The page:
BRCA1 in initiation, invasion, and metastasis of breast cancer: a perspective from the tumor microenvironment
Part of the
Cancer Metastasis – Biology and Treatment
book series (CMBT, volume 11)
Women who inherit cancer-predisposing mutations in the BRCA1 gene have about 80% lifetime chance of developing breast cancer. BRCA1 mutation-associated tumors are often diagnosed as high-grade, typically display a basal epithelial phenotype, and proliferate rapidly. While somatic mutations of BRCA1 are rarely found in sporadic breast cancer cases, 30– 40% of the sporadic cases show reduced BRCA1 expression, supporting the notion that impaired BRCA1 function may contribute to the development of both familial and sporadic forms of breast cancer. Furthermore, low levels of BRCA1 expression have been linked with the occurrence of distant metastases in sporadic disease. Since cloning of the gene more than a decade ago, BRCA1 has been implicated in a large array of cellular functions, most notably DNA damage repair. However, the relationship between the known molecular functions of BRCA1 and the clinicopathological features of BRCA1-associated tumors remains elusive. Why do BRCA1 mutations predominantly affect female breast and ovaries? Why do BRCA1-associated cancers tend to have a poor prognosis? How can the knowledge of BRCA1 function be translated into more targeted and efficacious therapies? In this review, we will discuss these important issues in light of some recent findings from laboratory and preclinical studies, which point to a need to look “outside the box” of epithelial cells by elucidating BRCA1 functions in the context of the unique tumor microenvironment.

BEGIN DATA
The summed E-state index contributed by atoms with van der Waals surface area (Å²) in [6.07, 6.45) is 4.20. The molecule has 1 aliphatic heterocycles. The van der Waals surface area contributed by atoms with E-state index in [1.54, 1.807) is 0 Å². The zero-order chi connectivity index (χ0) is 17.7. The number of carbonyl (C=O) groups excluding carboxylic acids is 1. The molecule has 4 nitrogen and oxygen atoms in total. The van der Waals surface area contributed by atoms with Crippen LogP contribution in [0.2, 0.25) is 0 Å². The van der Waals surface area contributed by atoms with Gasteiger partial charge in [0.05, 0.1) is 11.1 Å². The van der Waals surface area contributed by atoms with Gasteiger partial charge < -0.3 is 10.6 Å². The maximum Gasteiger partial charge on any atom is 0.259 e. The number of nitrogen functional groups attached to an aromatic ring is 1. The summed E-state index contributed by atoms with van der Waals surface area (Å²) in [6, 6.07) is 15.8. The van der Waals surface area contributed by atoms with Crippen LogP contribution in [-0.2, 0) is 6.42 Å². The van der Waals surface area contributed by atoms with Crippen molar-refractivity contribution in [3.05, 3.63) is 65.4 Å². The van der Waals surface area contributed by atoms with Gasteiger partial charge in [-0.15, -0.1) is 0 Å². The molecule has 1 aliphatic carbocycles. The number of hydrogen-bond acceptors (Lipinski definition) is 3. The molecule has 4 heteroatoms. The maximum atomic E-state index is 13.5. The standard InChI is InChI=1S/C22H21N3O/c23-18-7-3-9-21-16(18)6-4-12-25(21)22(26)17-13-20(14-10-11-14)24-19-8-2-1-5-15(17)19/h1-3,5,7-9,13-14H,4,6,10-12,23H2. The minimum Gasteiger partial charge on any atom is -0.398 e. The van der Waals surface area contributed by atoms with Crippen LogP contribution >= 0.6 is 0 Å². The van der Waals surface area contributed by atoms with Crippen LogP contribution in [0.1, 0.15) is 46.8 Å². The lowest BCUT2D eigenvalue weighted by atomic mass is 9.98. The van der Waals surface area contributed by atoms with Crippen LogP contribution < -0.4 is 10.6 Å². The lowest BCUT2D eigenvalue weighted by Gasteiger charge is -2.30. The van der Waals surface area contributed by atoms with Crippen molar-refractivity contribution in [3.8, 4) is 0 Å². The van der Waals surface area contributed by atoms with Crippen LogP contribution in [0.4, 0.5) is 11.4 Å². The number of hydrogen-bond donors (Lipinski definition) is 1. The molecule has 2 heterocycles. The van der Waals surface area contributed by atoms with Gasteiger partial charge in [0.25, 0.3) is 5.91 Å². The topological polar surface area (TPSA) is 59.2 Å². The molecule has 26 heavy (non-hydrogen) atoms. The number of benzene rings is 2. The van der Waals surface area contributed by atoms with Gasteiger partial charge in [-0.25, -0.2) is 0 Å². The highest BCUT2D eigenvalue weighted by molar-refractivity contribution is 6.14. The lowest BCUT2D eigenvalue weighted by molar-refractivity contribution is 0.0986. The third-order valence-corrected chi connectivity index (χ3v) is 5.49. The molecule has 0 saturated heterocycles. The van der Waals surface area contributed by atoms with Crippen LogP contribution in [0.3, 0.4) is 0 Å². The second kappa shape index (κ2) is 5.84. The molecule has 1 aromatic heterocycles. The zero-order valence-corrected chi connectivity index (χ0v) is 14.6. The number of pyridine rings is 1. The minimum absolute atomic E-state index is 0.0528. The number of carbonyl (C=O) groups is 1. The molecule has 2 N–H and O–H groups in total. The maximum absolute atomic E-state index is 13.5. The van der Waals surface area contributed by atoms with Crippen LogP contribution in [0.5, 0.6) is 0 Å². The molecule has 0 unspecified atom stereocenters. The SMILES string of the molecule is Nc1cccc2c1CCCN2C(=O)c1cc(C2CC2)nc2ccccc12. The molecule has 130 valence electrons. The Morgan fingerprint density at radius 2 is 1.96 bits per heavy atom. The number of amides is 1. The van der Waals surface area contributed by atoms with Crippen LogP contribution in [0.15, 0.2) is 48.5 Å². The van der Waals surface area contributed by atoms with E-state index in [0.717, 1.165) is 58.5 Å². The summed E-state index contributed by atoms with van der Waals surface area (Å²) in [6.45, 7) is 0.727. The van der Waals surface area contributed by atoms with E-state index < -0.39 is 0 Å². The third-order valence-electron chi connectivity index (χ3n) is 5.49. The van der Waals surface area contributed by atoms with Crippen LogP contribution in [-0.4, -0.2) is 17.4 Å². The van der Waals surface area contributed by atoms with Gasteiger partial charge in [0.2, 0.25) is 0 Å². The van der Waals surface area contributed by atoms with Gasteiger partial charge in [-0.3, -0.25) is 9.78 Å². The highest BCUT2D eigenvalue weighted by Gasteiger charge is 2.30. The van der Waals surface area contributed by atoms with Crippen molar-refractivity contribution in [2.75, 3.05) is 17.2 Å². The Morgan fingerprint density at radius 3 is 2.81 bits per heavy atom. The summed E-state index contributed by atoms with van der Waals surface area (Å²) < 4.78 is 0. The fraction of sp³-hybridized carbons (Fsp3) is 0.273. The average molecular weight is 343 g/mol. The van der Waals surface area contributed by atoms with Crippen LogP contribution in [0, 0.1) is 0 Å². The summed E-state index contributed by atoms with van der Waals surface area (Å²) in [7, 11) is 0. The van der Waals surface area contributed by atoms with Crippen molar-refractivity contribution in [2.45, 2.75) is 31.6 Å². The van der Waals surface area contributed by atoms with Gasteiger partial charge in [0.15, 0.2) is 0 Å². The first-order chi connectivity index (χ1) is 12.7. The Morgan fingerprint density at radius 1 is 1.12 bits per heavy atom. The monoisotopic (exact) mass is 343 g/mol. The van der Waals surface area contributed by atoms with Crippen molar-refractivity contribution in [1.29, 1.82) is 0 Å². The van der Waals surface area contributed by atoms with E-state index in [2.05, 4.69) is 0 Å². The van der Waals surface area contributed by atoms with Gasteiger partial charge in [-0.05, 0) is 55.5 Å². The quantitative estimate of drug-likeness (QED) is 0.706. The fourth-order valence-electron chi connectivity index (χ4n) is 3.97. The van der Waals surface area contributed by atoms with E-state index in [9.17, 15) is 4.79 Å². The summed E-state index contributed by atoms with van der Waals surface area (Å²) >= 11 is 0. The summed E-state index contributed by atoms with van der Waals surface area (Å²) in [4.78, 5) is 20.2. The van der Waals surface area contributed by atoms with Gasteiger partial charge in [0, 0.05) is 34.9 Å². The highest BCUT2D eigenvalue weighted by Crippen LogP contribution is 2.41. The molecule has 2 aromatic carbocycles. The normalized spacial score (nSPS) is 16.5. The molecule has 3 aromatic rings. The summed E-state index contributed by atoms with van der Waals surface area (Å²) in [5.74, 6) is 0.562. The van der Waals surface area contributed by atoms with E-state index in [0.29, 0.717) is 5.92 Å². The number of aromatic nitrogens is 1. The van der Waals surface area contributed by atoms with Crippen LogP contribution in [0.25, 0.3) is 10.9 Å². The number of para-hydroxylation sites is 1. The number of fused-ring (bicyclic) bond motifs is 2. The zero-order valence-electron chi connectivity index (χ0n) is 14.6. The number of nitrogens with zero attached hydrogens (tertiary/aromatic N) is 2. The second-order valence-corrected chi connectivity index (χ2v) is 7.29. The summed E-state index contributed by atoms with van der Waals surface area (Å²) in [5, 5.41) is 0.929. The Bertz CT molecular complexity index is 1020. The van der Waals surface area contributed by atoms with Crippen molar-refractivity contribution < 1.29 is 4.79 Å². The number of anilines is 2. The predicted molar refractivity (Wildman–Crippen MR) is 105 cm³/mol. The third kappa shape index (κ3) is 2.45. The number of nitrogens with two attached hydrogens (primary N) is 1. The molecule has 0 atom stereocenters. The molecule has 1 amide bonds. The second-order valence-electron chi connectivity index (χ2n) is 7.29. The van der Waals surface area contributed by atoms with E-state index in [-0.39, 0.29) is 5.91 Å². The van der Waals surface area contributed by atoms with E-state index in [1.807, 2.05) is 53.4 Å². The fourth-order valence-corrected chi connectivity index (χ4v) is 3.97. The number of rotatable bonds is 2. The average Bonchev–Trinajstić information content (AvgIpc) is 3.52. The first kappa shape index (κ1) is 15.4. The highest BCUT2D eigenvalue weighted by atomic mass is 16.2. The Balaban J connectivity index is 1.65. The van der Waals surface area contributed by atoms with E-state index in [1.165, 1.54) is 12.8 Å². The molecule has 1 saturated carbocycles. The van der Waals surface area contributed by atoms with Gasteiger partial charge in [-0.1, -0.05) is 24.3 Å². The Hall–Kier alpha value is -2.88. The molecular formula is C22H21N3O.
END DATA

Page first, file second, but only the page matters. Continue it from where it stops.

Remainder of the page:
KeywordsBRCA1 DNA repair transcription estrogen tissue-specificity estrogen receptor tumor microenvironment
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